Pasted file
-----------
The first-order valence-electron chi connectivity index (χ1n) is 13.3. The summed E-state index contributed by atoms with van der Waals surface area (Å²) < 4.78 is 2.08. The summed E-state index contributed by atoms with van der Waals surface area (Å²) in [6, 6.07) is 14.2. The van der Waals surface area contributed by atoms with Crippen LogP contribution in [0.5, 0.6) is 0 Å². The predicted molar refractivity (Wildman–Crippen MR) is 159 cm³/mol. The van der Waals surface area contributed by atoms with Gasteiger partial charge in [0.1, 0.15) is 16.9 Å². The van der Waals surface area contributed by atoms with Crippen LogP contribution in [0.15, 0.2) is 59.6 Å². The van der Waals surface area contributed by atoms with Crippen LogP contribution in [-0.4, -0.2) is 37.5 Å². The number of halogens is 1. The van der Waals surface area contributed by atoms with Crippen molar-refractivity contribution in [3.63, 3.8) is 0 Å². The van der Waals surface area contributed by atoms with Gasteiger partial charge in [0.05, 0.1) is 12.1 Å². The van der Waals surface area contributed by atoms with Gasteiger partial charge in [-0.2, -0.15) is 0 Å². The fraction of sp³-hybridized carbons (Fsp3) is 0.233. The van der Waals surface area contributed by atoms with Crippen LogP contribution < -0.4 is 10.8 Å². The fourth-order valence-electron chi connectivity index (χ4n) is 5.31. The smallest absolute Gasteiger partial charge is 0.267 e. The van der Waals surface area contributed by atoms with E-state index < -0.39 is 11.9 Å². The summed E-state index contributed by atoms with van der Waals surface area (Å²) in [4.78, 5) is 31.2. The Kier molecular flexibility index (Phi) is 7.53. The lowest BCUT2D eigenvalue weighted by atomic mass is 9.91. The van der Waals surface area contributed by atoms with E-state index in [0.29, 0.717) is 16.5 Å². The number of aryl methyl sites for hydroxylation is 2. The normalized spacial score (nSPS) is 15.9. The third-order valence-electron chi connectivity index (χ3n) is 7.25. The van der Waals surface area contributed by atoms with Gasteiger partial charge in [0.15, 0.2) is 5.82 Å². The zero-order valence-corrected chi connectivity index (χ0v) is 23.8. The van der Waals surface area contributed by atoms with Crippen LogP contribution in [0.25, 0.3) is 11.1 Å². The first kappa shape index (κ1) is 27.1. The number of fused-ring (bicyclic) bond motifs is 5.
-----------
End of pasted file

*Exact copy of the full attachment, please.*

The first-order valence-electron chi connectivity index (χ1n) is 13.3. The summed E-state index contributed by atoms with van der Waals surface area (Å²) < 4.78 is 2.08. The summed E-state index contributed by atoms with van der Waals surface area (Å²) in [6, 6.07) is 14.2. The van der Waals surface area contributed by atoms with Crippen LogP contribution in [0.5, 0.6) is 0 Å². The predicted molar refractivity (Wildman–Crippen MR) is 159 cm³/mol. The van der Waals surface area contributed by atoms with Gasteiger partial charge in [0.1, 0.15) is 16.9 Å². The van der Waals surface area contributed by atoms with Crippen LogP contribution in [0.15, 0.2) is 59.6 Å². The van der Waals surface area contributed by atoms with Crippen LogP contribution in [-0.4, -0.2) is 37.5 Å². The number of halogens is 1. The van der Waals surface area contributed by atoms with Crippen molar-refractivity contribution in [3.63, 3.8) is 0 Å². The van der Waals surface area contributed by atoms with Gasteiger partial charge in [0.05, 0.1) is 12.1 Å². The van der Waals surface area contributed by atoms with Gasteiger partial charge in [-0.2, -0.15) is 0 Å². The fraction of sp³-hybridized carbons (Fsp3) is 0.233. The van der Waals surface area contributed by atoms with Crippen LogP contribution < -0.4 is 10.8 Å². The fourth-order valence-electron chi connectivity index (χ4n) is 5.31. The smallest absolute Gasteiger partial charge is 0.267 e. The van der Waals surface area contributed by atoms with E-state index < -0.39 is 11.9 Å². The summed E-state index contributed by atoms with van der Waals surface area (Å²) in [4.78, 5) is 31.2. The Kier molecular flexibility index (Phi) is 7.53. The lowest BCUT2D eigenvalue weighted by atomic mass is 9.91. The van der Waals surface area contributed by atoms with E-state index in [0.29, 0.717) is 16.5 Å². The number of aryl methyl sites for hydroxylation is 2. The normalized spacial score (nSPS) is 15.9. The third-order valence-electron chi connectivity index (χ3n) is 7.25. The van der Waals surface area contributed by atoms with Gasteiger partial charge in [0.15, 0.2) is 5.82 Å². The zero-order valence-corrected chi connectivity index (χ0v) is 23.8. The van der Waals surface area contributed by atoms with Crippen LogP contribution in [0.25, 0.3) is 11.1 Å². The first kappa shape index (κ1) is 27.1. The number of fused-ring (bicyclic) bond motifs is 5.